The tech sector, however defined, does not exist in a vacuum. The battles between government and media and civil society also have an impact on how this cross-cutting sector pans out. Bloggers for instance, who fall within media and civil society, rely on ICTs for their work. Rules and regulation attempts, impact their work. The tech community also expands to the consumers of products and innovations. They should be kept in mind as well.

 

There is ongoing talk for players in the tech community (innovators, business operators and others) should have their own association, to serve as a voice of the technology sector in Kenya. How that shapes up will be interesting, as we also figure out what and who comprises the tech sector/community in Kenya. Recent history bears lessons for those at the forefront to heed, as we forge as ‘the home of the Silicon Savannah’.
This article also appeared on the Daily Nation, on April 23, 2015.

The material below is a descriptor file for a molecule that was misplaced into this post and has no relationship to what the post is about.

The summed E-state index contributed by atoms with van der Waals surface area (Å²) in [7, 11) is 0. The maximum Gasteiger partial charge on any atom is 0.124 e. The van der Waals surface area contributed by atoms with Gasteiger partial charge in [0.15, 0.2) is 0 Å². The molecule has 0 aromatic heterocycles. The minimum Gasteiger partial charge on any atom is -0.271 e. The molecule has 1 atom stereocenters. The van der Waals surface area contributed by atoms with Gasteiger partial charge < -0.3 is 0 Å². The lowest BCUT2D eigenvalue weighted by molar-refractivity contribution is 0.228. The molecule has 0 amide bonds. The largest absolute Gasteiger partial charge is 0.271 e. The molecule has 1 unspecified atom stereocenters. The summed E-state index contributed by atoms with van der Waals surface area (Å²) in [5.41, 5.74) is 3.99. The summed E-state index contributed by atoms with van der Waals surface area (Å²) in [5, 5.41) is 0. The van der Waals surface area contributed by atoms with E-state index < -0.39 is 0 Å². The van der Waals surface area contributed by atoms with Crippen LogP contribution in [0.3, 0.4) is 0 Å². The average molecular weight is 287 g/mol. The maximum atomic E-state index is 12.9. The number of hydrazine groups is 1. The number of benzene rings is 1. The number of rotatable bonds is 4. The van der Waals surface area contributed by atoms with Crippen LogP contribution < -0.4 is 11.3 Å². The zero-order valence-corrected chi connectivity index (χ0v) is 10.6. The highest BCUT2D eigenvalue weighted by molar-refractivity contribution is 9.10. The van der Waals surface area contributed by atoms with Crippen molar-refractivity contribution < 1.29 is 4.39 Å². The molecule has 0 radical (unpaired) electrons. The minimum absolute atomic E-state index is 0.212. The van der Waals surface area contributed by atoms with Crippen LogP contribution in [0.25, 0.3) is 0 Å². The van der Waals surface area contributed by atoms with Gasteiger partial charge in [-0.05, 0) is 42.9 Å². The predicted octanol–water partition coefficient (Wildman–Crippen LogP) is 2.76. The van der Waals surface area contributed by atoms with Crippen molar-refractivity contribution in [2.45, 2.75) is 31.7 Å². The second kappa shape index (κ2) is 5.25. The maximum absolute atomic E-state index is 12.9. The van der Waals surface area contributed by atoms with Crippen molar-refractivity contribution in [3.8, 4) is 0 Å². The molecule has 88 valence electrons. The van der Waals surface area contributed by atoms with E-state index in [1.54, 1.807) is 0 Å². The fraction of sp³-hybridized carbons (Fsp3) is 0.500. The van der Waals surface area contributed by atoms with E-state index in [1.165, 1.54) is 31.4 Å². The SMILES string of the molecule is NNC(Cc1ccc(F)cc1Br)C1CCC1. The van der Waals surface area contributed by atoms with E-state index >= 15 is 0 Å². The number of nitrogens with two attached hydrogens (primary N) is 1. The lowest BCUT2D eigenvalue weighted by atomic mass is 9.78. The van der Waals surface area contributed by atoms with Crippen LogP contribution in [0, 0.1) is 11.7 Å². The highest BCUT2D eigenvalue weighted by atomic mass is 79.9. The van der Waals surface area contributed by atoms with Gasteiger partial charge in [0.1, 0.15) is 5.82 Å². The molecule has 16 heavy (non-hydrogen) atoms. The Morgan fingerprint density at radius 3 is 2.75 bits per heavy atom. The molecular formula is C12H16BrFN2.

Dear Kenyans, Tweet On!

Social media are playing a critical role in lending and amplifying citizen voices in Kenya today, contributing to what has been termed a ‘networked fifth estate’. Citizens are finding and amplifying their own collective voice; we no longer have to wait for the media, the opposition, civil society, religious institutions,the government or any other ‘intermediary’ to ‘speak on our behalf’ or to represent our views while we passively watch/listen.

 

There is no shortage of issues and problems plaguing Kenya today, heck, it’s like a cruel game of whack-a-mole. Coupled with the politicization of virtually every discourse on any issue in any sector, to be a diligent Kenyan, practising one’s constitutional right to public participation is no small feat.  

 

Our country, for all its misfortunes and blunders has one interesting tool whose impact we are just realizing: the Internet. We have Internet Freedom(the efforts to curtail them,though, are a discussion for another day). Coupled with the proliferation of Internet-enabled mobile devices at increasingly affordable rates for an increasing percentage of the population, we are well on our way to writing an interesting chapter in world history on use of these devices and tools to shape our democracy.